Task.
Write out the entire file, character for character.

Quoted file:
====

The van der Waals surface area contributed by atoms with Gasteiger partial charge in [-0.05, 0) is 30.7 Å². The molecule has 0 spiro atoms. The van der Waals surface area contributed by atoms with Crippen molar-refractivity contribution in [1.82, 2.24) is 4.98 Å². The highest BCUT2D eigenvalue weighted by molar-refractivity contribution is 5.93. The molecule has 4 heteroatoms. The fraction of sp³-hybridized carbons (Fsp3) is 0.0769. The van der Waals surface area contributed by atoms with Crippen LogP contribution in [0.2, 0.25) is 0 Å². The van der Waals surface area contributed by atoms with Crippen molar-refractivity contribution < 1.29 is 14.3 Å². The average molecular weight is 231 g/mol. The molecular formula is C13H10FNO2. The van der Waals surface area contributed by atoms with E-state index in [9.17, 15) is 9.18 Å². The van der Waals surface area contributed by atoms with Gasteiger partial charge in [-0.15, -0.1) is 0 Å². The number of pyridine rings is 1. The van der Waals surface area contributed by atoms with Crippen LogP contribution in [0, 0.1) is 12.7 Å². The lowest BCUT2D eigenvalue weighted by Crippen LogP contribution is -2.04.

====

The van der Waals surface area contributed by atoms with Gasteiger partial charge in [-0.05, 0) is 30.7 Å². The molecule has 0 spiro atoms. The van der Waals surface area contributed by atoms with Crippen molar-refractivity contribution in [1.82, 2.24) is 4.98 Å². The highest BCUT2D eigenvalue weighted by molar-refractivity contribution is 5.93. The molecule has 4 heteroatoms. The fraction of sp³-hybridized carbons (Fsp3) is 0.0769. The van der Waals surface area contributed by atoms with Crippen LogP contribution in [0.2, 0.25) is 0 Å². The van der Waals surface area contributed by atoms with Crippen molar-refractivity contribution < 1.29 is 14.3 Å². The average molecular weight is 231 g/mol. The molecular formula is C13H10FNO2. The van der Waals surface area contributed by atoms with E-state index in [9.17, 15) is 9.18 Å². The van der Waals surface area contributed by atoms with Gasteiger partial charge in [-0.15, -0.1) is 0 Å². The number of pyridine rings is 1. The van der Waals surface area contributed by atoms with Crippen LogP contribution in [0, 0.1) is 12.7 Å². The lowest BCUT2D eigenvalue weighted by Crippen LogP contribution is -2.04.